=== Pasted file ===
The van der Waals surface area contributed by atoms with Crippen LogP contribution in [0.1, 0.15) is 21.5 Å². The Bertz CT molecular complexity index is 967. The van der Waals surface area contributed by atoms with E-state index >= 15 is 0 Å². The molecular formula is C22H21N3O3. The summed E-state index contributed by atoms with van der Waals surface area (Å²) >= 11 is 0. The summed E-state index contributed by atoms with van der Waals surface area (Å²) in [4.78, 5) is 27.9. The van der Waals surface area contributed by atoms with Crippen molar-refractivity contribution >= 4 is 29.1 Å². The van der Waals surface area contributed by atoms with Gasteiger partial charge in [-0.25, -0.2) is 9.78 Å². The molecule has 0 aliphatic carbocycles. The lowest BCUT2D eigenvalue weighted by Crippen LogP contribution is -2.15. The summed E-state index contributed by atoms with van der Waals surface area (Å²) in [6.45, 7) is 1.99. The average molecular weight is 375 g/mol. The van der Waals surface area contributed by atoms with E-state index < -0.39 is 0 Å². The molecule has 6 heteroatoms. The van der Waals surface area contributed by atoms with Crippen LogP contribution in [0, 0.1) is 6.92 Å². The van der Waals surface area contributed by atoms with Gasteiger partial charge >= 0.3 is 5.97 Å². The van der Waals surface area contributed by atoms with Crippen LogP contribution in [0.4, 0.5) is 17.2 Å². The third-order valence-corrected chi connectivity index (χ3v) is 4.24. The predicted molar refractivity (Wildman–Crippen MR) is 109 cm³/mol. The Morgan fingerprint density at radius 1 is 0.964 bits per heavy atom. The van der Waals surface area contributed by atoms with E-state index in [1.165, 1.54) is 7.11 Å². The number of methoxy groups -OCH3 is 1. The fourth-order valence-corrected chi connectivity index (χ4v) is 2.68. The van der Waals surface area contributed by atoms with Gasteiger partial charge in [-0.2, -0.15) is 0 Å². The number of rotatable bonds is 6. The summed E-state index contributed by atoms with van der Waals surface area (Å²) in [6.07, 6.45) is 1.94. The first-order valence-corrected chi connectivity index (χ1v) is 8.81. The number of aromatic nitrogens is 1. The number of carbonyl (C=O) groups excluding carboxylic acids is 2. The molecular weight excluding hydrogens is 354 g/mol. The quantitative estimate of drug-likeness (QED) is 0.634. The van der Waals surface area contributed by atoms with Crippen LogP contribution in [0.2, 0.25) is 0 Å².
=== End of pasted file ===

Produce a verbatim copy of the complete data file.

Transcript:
The van der Waals surface area contributed by atoms with Crippen LogP contribution in [0.1, 0.15) is 21.5 Å². The Bertz CT molecular complexity index is 967. The van der Waals surface area contributed by atoms with E-state index >= 15 is 0 Å². The molecular formula is C22H21N3O3. The summed E-state index contributed by atoms with van der Waals surface area (Å²) >= 11 is 0. The summed E-state index contributed by atoms with van der Waals surface area (Å²) in [4.78, 5) is 27.9. The van der Waals surface area contributed by atoms with Crippen molar-refractivity contribution >= 4 is 29.1 Å². The van der Waals surface area contributed by atoms with Gasteiger partial charge in [-0.25, -0.2) is 9.78 Å². The molecule has 0 aliphatic carbocycles. The lowest BCUT2D eigenvalue weighted by Crippen LogP contribution is -2.15. The summed E-state index contributed by atoms with van der Waals surface area (Å²) in [6.45, 7) is 1.99. The average molecular weight is 375 g/mol. The van der Waals surface area contributed by atoms with E-state index < -0.39 is 0 Å². The molecule has 6 heteroatoms. The van der Waals surface area contributed by atoms with Crippen LogP contribution in [0, 0.1) is 6.92 Å². The van der Waals surface area contributed by atoms with Gasteiger partial charge >= 0.3 is 5.97 Å². The van der Waals surface area contributed by atoms with Crippen LogP contribution in [0.4, 0.5) is 17.2 Å². The third-order valence-corrected chi connectivity index (χ3v) is 4.24. The predicted molar refractivity (Wildman–Crippen MR) is 109 cm³/mol. The Morgan fingerprint density at radius 1 is 0.964 bits per heavy atom. The van der Waals surface area contributed by atoms with E-state index in [1.165, 1.54) is 7.11 Å². The number of methoxy groups -OCH3 is 1. The fourth-order valence-corrected chi connectivity index (χ4v) is 2.68. The van der Waals surface area contributed by atoms with Gasteiger partial charge in [-0.2, -0.15) is 0 Å². The number of rotatable bonds is 6. The summed E-state index contributed by atoms with van der Waals surface area (Å²) in [6.07, 6.45) is 1.94. The first-order valence-corrected chi connectivity index (χ1v) is 8.81. The number of aromatic nitrogens is 1. The number of carbonyl (C=O) groups excluding carboxylic acids is 2. The molecular weight excluding hydrogens is 354 g/mol. The quantitative estimate of drug-likeness (QED) is 0.634. The van der Waals surface area contributed by atoms with Crippen LogP contribution in [0.2, 0.25) is 0 Å².